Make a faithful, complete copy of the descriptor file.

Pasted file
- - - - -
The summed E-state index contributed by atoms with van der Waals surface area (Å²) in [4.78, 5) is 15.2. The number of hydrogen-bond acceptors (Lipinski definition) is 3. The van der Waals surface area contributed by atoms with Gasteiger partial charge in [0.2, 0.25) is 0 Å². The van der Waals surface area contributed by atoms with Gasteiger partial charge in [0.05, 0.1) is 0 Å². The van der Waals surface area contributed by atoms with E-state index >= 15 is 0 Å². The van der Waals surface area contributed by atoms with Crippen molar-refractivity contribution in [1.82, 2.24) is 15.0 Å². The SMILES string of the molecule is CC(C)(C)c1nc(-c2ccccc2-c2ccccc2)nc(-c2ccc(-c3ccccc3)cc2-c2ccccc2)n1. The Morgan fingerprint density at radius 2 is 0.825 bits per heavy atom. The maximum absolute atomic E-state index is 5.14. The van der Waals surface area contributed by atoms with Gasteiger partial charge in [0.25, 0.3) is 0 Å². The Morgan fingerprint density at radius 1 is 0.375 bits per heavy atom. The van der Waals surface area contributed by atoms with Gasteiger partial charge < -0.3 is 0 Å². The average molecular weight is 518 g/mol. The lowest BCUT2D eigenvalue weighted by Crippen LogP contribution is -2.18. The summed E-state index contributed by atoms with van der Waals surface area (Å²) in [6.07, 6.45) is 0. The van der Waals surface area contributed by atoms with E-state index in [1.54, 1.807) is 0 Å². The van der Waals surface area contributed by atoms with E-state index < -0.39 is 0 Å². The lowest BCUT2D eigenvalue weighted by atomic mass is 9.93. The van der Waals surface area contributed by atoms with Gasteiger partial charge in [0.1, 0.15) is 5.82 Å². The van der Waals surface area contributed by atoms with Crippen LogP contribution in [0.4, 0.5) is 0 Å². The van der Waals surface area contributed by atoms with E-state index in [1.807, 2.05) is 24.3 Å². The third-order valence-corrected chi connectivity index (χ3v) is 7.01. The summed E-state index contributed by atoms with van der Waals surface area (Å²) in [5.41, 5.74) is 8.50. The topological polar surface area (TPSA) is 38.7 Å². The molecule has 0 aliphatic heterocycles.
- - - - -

The summed E-state index contributed by atoms with van der Waals surface area (Å²) in [4.78, 5) is 15.2. The number of hydrogen-bond acceptors (Lipinski definition) is 3. The van der Waals surface area contributed by atoms with Gasteiger partial charge in [0.2, 0.25) is 0 Å². The van der Waals surface area contributed by atoms with Gasteiger partial charge in [0.05, 0.1) is 0 Å². The van der Waals surface area contributed by atoms with E-state index >= 15 is 0 Å². The van der Waals surface area contributed by atoms with Crippen molar-refractivity contribution in [1.82, 2.24) is 15.0 Å². The SMILES string of the molecule is CC(C)(C)c1nc(-c2ccccc2-c2ccccc2)nc(-c2ccc(-c3ccccc3)cc2-c2ccccc2)n1. The Morgan fingerprint density at radius 2 is 0.825 bits per heavy atom. The maximum absolute atomic E-state index is 5.14. The van der Waals surface area contributed by atoms with Gasteiger partial charge in [0.25, 0.3) is 0 Å². The Morgan fingerprint density at radius 1 is 0.375 bits per heavy atom. The van der Waals surface area contributed by atoms with Gasteiger partial charge < -0.3 is 0 Å². The average molecular weight is 518 g/mol. The lowest BCUT2D eigenvalue weighted by Crippen LogP contribution is -2.18. The summed E-state index contributed by atoms with van der Waals surface area (Å²) in [6.07, 6.45) is 0. The van der Waals surface area contributed by atoms with E-state index in [1.54, 1.807) is 0 Å². The van der Waals surface area contributed by atoms with E-state index < -0.39 is 0 Å². The lowest BCUT2D eigenvalue weighted by atomic mass is 9.93. The van der Waals surface area contributed by atoms with Gasteiger partial charge in [0.1, 0.15) is 5.82 Å². The van der Waals surface area contributed by atoms with Crippen LogP contribution in [0.4, 0.5) is 0 Å². The van der Waals surface area contributed by atoms with E-state index in [1.807, 2.05) is 24.3 Å². The third-order valence-corrected chi connectivity index (χ3v) is 7.01. The summed E-state index contributed by atoms with van der Waals surface area (Å²) in [5.41, 5.74) is 8.50. The topological polar surface area (TPSA) is 38.7 Å². The molecule has 0 aliphatic heterocycles.